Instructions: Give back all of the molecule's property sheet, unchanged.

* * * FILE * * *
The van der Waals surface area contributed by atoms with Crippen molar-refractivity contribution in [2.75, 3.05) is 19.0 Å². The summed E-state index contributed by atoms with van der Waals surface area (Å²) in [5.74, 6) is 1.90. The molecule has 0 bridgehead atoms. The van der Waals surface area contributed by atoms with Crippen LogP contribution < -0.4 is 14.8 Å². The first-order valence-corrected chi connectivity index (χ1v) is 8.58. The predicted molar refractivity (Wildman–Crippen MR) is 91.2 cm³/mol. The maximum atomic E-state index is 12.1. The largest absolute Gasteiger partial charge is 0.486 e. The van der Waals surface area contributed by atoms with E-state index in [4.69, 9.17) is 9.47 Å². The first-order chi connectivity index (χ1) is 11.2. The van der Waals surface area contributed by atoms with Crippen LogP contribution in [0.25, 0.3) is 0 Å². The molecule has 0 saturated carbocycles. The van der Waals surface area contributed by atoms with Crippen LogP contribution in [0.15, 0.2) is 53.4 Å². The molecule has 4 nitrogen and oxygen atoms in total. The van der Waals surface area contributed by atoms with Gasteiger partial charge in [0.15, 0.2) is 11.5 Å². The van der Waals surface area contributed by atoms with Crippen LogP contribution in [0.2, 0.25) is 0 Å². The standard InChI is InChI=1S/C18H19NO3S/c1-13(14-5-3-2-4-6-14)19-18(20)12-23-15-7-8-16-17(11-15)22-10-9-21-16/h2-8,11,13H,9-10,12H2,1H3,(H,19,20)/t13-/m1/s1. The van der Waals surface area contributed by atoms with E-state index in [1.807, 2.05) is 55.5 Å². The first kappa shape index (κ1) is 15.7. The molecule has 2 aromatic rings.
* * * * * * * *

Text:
The van der Waals surface area contributed by atoms with Crippen molar-refractivity contribution in [2.75, 3.05) is 19.0 Å². The summed E-state index contributed by atoms with van der Waals surface area (Å²) in [5.74, 6) is 1.90. The molecule has 0 bridgehead atoms. The van der Waals surface area contributed by atoms with Crippen LogP contribution < -0.4 is 14.8 Å². The first-order valence-corrected chi connectivity index (χ1v) is 8.58. The predicted molar refractivity (Wildman–Crippen MR) is 91.2 cm³/mol. The maximum atomic E-state index is 12.1. The largest absolute Gasteiger partial charge is 0.486 e. The van der Waals surface area contributed by atoms with E-state index in [4.69, 9.17) is 9.47 Å². The first-order chi connectivity index (χ1) is 11.2. The van der Waals surface area contributed by atoms with Crippen LogP contribution in [0.25, 0.3) is 0 Å². The molecule has 0 saturated carbocycles. The van der Waals surface area contributed by atoms with Crippen LogP contribution in [0.15, 0.2) is 53.4 Å². The molecule has 4 nitrogen and oxygen atoms in total. The van der Waals surface area contributed by atoms with Gasteiger partial charge in [0.15, 0.2) is 11.5 Å². The van der Waals surface area contributed by atoms with Crippen LogP contribution in [0.2, 0.25) is 0 Å². The standard InChI is InChI=1S/C18H19NO3S/c1-13(14-5-3-2-4-6-14)19-18(20)12-23-15-7-8-16-17(11-15)22-10-9-21-16/h2-8,11,13H,9-10,12H2,1H3,(H,19,20)/t13-/m1/s1. The van der Waals surface area contributed by atoms with E-state index in [1.807, 2.05) is 55.5 Å². The first kappa shape index (κ1) is 15.7. The molecule has 2 aromatic rings.